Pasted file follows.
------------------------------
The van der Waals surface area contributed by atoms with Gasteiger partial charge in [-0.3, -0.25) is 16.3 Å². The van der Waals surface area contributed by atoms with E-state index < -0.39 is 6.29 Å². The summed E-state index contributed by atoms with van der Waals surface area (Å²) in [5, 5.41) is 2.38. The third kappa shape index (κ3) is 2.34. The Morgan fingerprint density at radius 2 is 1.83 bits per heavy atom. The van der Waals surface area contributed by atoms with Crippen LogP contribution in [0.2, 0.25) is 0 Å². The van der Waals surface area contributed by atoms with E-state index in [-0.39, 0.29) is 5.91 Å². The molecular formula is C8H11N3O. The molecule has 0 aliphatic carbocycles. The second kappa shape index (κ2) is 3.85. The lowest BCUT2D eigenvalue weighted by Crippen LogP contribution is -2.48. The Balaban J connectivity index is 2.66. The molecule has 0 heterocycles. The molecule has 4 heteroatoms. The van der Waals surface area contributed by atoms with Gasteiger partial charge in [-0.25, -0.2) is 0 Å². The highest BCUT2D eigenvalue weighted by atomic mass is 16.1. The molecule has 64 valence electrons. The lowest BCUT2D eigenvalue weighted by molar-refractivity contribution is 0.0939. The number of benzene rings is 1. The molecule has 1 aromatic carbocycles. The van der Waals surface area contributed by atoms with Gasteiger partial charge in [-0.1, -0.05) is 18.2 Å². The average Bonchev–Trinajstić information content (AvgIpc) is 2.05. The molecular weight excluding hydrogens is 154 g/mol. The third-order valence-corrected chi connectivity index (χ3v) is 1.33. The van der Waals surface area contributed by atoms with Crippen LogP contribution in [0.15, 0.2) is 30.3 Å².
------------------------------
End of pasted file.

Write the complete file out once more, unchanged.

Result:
The van der Waals surface area contributed by atoms with Gasteiger partial charge in [-0.3, -0.25) is 16.3 Å². The van der Waals surface area contributed by atoms with E-state index < -0.39 is 6.29 Å². The summed E-state index contributed by atoms with van der Waals surface area (Å²) in [5, 5.41) is 2.38. The third kappa shape index (κ3) is 2.34. The Morgan fingerprint density at radius 2 is 1.83 bits per heavy atom. The van der Waals surface area contributed by atoms with Crippen LogP contribution in [0.2, 0.25) is 0 Å². The van der Waals surface area contributed by atoms with E-state index in [-0.39, 0.29) is 5.91 Å². The molecular formula is C8H11N3O. The molecule has 0 aliphatic carbocycles. The second kappa shape index (κ2) is 3.85. The lowest BCUT2D eigenvalue weighted by Crippen LogP contribution is -2.48. The Balaban J connectivity index is 2.66. The molecule has 0 heterocycles. The molecule has 4 heteroatoms. The van der Waals surface area contributed by atoms with Gasteiger partial charge in [-0.25, -0.2) is 0 Å². The highest BCUT2D eigenvalue weighted by atomic mass is 16.1. The molecule has 64 valence electrons. The lowest BCUT2D eigenvalue weighted by molar-refractivity contribution is 0.0939. The number of benzene rings is 1. The molecule has 1 aromatic carbocycles. The van der Waals surface area contributed by atoms with Gasteiger partial charge in [-0.1, -0.05) is 18.2 Å². The average Bonchev–Trinajstić information content (AvgIpc) is 2.05. The molecular weight excluding hydrogens is 154 g/mol. The third-order valence-corrected chi connectivity index (χ3v) is 1.33. The van der Waals surface area contributed by atoms with Crippen LogP contribution in [0.15, 0.2) is 30.3 Å².